Lining ready to be sewn

6. I sewed the grosgrain headsize ribbon to the brim before attaching it to the crown. I stitched an elastic on the back of the ribbon so the hat wouldn’t be too big. I might do it differently next time, but this time I attached the crown and the brim as if the crown was made of buckram, finishing the crown bottom and stab stitching the two parts together through the tabs of the brim.

 Pieces before assembly Crown with lining sewn on... not sure it's the best idea!

Here are some two more pictures:

Mimi wearing the almost finished hat The little boy and his hat

August 29, 2008

Hat from self made pattern (from 3D shape) – persian lamb


A short while ago I tried to make a flat pattern from a 3D design that I had previously sculpted out of plasticine. It turned out pretty good although the resulting pattern had many darts (in order for it to stay flat). If you didn’t read about that process you can do it now by following this link.

This time I’ve tried to see what would happen if I eliminated the darts and compensated by cutting the pattern pieces on the bias.

First I’ve traced the pattern pieces onto another paper and reduced the width on the sides to compensate for the darts that I’ve eliminated. Only one dart remains, on the back, that will help to do last minute adjustments to the right headsize size. I’ve also modified the pattern so the hat has a nice tilt to the right by trimming the bottom on that side.

Once I traced the pattern onto the fabric and cut the fabric, I machine sewed the side panels together and trimmed the seam allowances. Finally I sewed the top piece on. The result was a bit flimsy and the top piece did not stay nice and flat, so I decided to zig-zag nylon wire to the top edge using the beading foot of the sewing machine.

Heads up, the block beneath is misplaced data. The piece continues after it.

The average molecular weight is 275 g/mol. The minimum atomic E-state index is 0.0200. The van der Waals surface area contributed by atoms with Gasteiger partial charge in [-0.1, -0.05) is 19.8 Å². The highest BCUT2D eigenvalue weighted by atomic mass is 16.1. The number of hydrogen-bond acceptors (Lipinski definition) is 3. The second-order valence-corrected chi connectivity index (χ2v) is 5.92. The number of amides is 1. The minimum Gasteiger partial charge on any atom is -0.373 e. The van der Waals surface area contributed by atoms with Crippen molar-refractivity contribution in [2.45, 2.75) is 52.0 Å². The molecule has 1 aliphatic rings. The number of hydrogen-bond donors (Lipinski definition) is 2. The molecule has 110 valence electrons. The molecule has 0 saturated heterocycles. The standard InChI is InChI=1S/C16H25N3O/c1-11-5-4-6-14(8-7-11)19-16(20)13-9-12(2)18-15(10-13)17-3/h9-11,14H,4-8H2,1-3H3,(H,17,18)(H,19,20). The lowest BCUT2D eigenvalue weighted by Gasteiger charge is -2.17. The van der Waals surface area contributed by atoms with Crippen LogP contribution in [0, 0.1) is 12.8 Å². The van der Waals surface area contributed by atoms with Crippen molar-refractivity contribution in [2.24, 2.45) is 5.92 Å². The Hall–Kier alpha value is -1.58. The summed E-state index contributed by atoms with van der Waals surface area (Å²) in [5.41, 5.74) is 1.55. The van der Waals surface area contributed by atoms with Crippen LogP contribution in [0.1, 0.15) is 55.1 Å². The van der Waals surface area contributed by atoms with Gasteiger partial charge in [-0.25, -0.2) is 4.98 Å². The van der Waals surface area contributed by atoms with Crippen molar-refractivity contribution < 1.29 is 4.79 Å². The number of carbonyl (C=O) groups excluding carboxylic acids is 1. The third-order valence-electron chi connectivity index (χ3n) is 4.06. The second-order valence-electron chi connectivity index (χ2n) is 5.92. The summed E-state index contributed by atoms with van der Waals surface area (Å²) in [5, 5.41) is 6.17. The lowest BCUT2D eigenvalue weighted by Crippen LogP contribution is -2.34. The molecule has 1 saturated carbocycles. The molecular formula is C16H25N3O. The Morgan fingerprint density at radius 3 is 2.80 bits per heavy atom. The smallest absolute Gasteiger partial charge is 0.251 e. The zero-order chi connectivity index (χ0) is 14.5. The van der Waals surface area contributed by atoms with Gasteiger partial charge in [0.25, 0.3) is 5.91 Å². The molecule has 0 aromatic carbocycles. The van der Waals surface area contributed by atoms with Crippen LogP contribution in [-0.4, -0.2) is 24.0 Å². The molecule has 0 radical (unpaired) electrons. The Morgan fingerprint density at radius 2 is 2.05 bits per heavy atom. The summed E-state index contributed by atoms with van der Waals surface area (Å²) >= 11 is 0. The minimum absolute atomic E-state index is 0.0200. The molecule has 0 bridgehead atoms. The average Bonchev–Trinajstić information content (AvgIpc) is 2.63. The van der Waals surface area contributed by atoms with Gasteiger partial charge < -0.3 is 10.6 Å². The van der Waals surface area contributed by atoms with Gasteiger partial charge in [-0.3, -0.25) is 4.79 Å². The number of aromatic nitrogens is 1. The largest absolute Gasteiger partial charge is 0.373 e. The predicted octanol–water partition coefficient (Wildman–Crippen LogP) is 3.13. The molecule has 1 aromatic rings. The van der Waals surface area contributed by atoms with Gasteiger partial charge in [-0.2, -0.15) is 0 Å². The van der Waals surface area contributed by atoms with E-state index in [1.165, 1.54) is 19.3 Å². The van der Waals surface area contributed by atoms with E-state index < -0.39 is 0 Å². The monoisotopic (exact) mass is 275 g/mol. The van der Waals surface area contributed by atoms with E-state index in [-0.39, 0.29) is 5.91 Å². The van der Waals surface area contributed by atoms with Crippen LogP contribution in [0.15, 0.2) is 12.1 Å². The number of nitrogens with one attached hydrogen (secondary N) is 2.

Finally I zigzagged the seam allowance so that it all stayed in place. That was a bad idea because the zig-zag was visible on the outside. Fortunately brushing the pile with a wire brush helped to hide it, but next time I will do that bit by hand.

The hat is finished on the inside by slipstitching the hem first and a grosgrain ribbon onto it (which also helps to adjust the headsize). For the moment I’m leaving it without lining because it looks pretty neat as it is.


Here are more pictures of me with my hat (I’ve used a American vintage brooch -possibly early 50’s- to cheer it up):


August 17, 2008

Black cloche for a theater play – ribbon trimming

Filed under: Black straw cloche,Millinery projects,millinery techniques and cheats — Cristina de Prada @ 11:41 pm

Black cloche straw hatThis beautiful 1920’s cloche is the result of the combined efforts of Nina and me. All credit for the design must go to her since I just helped her apply the trimming.

The first vintage ribbon that we were going to use, a wide waxed black ribbon turned out to be “burnt” and ripped very easily so it ended up in the bin.

The second choice, this beautiful vintage moiré ribbon looks very beautiful on the hat.